Homework Assignment: Go Talk To Your Representative Or Senator About SOPA/PIPA
from the do-it! dept
One way to do this is to go see your Senators and your Congressional Reps over the next few weeks. With Congress out of session, it's pretty typical for elected officials to hold "town hall meetings," and it's important for people to attend these sessions and speak up. I know that many people feel apathetic towards elected officials, and don't believe anything said to them will make a difference -- but that's not true. If they're at least hearing about the controversy and concerns enough, at least some will recognize that this bill is not something they want their names associated with and will back off. Unfortunately, these meetings are often scheduled with very little notice, and the standards/requirements to get in vary drastically. Thankfully, folks have been putting together some great resources to help you figure out when these are being held and how to take part.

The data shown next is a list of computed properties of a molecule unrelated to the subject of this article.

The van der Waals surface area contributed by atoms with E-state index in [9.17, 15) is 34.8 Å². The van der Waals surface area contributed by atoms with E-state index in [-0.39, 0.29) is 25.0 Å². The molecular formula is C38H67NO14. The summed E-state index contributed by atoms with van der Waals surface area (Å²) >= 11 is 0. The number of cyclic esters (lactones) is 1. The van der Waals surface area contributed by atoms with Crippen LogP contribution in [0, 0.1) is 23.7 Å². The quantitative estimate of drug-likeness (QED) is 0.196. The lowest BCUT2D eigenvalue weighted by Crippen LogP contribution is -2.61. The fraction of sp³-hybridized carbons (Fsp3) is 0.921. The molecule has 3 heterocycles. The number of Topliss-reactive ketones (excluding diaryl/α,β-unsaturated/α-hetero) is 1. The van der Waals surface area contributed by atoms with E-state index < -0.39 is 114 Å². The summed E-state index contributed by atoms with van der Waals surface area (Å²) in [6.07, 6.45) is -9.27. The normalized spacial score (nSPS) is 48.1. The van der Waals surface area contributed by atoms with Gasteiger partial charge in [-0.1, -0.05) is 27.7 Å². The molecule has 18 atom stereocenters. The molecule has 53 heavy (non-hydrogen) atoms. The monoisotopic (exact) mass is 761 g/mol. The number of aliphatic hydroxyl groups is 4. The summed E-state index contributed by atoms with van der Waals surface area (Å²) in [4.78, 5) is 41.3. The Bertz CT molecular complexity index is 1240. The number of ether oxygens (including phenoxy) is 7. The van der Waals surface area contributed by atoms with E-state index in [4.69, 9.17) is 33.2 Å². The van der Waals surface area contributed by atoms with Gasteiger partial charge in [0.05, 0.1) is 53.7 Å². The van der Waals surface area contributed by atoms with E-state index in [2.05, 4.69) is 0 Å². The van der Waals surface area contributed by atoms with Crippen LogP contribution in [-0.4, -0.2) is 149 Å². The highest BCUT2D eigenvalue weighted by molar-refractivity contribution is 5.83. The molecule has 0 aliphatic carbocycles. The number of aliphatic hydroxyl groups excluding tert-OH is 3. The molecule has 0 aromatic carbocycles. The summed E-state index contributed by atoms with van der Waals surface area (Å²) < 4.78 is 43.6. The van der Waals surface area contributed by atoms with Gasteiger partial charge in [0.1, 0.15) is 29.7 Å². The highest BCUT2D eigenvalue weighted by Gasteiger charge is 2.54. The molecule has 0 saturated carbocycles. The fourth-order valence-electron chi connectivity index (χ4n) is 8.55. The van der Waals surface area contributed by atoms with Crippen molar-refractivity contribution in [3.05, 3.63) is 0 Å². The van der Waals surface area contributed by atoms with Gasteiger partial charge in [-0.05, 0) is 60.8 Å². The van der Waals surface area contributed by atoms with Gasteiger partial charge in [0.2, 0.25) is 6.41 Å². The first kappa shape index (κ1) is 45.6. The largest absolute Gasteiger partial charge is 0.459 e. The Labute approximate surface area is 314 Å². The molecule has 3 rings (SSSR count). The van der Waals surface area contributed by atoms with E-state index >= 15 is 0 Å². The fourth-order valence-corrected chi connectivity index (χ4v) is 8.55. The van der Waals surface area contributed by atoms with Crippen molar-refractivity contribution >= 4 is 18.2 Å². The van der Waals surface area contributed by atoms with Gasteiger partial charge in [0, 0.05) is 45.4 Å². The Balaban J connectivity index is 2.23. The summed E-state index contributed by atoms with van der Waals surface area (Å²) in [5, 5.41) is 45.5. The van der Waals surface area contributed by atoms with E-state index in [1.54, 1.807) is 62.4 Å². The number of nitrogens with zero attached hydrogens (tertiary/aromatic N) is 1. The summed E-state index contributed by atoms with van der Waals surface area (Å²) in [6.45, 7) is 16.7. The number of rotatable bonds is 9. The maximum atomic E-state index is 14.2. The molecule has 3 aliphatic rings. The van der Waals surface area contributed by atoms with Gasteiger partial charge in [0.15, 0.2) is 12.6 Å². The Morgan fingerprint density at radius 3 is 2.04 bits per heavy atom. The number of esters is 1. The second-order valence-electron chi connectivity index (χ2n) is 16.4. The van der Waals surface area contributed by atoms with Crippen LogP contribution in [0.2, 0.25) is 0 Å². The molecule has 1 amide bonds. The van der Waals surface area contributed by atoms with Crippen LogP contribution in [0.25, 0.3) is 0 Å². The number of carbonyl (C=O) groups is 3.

- The good folks at Reddit are helping to crowdsource info about meetings.
- There's a Meetup.com page listing out known townhall sessions. Again, these often appear with very little notice, so check back often.
- Even without townhall sessions, you can and should reach out to your elected officials about meeting with them to express your concerns. Even if they don't actually take the meeting, hearing from enough people will alert them that there's widespread concern. Internet Freedom has set up a neat forum system, organized by state, that will both highlight when there are townhalls and, more importantly, provide details on how to request a meeting with your Senators. On top of that, it will allow coordination for those who do get meetings to go with a group of similarly concerned residents.
- EFF has a page about in district meetings, why they're important and how to set them up. It also has a one-pager with some basic facts that sums up the problems (pdf).
- Public Knowledge has also put together a quick two-page citizen packet (pdf) that highlights problems with the bills, and includes some "sample questions" that people might want to ask if possible.